It is clear, then, that God does not “like” sin. And Scripture is clear that God can be angry with and grieved by His people. Some persons, many of whom have had an abysmal earthly father, have a difficult time understanding how this can be reconciled with the love of God that they think they need. In fact, however, it is essential to God’s love that His being pleased with us does merely overlook what destroys us. To sin and to pursue sin and to care nothing for sin is to fail to love what God loves – His people. God’s hatred for our sin and His anger is a measure of His love for us. He will see no-one destroy us. And He will not see us destroy ourselves. He is our High Tower and will defend us against all enemies from without and from within. This is not the heart of the neglectful father who is selfishly angry that the child didn’t do all the things for the father’s own convenience. Rather, the dishonor of God is never divorced from the destruction of His creation. God’s passion for His glory and His honor is, when directed toward creatures, a passion for their good. The antidote to a pathological aversion to any “toughness” in God is not a God who reduces down to mere absolute empathy. That is not the God we need. We need a God who can unite a painful chastening with a zeal for our true happiness over our immediate comfort. The alternative is actually a God who would leave us to destruction – a God who (ultimately) is apathetic toward or weak-willed concerning our good.

Each Christian has a God “for them” in a way that is violent toward whatever would destroy them. Likewise, they have a Father who knows their feebleness and weakness, who remembers that they are but dust, who is compassionate toward them. And so, importantly, we have a Father who affirms and delights in the feeblest of our efforts toward the good. So many Christians are discouraged in holiness because they didn’t meet a prayer or Bible reading quota. What this fails to capture is God’s delight in any effort they make. A father whose child has drawn him a picture does not discard it, though primitive by objective standards, because it is not Leonardo. He says, “Great!” and pins it on the fridge. Why? Because he loves the child, wants to cultivate the child, and would see the child flourish. There is no greater motivation for holiness in the Christian life than to know that one delights the God who is their Father, King, Savior,and Friend.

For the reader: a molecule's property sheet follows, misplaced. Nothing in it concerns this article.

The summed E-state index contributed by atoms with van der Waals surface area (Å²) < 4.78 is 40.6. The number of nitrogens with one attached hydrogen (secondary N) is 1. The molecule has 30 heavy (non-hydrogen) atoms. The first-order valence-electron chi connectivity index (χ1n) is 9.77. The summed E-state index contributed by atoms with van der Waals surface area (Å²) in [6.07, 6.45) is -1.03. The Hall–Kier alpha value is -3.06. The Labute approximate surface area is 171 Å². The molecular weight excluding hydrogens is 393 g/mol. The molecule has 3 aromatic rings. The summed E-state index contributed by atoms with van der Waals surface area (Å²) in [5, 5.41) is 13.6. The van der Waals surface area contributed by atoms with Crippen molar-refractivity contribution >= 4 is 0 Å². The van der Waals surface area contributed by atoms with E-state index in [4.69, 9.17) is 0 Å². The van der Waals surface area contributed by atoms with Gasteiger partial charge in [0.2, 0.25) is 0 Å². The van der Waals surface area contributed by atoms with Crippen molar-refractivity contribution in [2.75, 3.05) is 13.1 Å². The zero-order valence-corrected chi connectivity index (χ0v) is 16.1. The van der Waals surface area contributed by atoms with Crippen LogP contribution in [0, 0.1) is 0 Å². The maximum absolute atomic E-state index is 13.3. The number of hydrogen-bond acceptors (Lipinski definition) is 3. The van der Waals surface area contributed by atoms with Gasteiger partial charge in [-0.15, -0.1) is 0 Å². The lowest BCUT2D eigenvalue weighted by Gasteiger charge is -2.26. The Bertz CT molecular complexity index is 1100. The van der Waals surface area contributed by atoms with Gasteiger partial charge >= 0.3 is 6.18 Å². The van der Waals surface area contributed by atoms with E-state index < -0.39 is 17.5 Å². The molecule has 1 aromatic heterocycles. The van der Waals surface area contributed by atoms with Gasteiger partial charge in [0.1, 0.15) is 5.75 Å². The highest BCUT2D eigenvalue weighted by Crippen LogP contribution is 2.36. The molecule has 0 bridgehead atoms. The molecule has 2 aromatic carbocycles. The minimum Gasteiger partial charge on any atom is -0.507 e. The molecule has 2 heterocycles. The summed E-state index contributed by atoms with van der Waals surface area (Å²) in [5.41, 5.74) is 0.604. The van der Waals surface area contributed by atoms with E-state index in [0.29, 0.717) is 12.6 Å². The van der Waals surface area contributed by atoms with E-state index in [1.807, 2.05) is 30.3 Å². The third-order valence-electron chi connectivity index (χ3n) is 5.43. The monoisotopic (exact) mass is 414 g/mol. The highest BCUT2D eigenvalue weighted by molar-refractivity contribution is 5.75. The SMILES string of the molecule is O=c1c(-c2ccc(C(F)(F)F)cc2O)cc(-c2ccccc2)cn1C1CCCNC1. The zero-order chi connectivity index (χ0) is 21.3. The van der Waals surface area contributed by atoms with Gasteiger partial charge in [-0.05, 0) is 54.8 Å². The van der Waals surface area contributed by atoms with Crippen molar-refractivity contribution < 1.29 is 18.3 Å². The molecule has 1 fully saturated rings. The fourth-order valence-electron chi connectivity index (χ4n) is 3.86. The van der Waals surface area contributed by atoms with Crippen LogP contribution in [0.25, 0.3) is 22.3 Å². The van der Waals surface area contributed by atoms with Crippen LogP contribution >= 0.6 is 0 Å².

As it turns out, God can be anthropomorphized in two ways. We can sentimentally turn God into a mere servant of man who does not hate what would harm them and what dishonors His own name. And let it be noted: this is not the sort of love we need. We actually need to be healed. We need a God who hates sin. Any other sort would be a hateful God. But God can also be anthropomorphized to the extent that he is like a bad earthly father, or like a majestic emperor to whom the creature has no real access and from whom he can receive no sort of affection. Indeed, precisely because God is the transcendent Other before whom we must tremble and revere, He is able to be near. He loves what and whom He has made. He hates sin. He delights to save. And He values His people to the extent that He will crush His own Son to defeat their enemies from without and from within. And this is the epicenter of His being about His own glory.

By Joseph Minich

Joseph Minich lives in Texas with his wife (Rebecca) and four children (Samuel, Truman, Felix, and Ruby). He recently graduated from Reformed Theological Seminary (D.C. Campus) and is pursuing a Ph.D in intellectual history at the University of Texas at Dallas.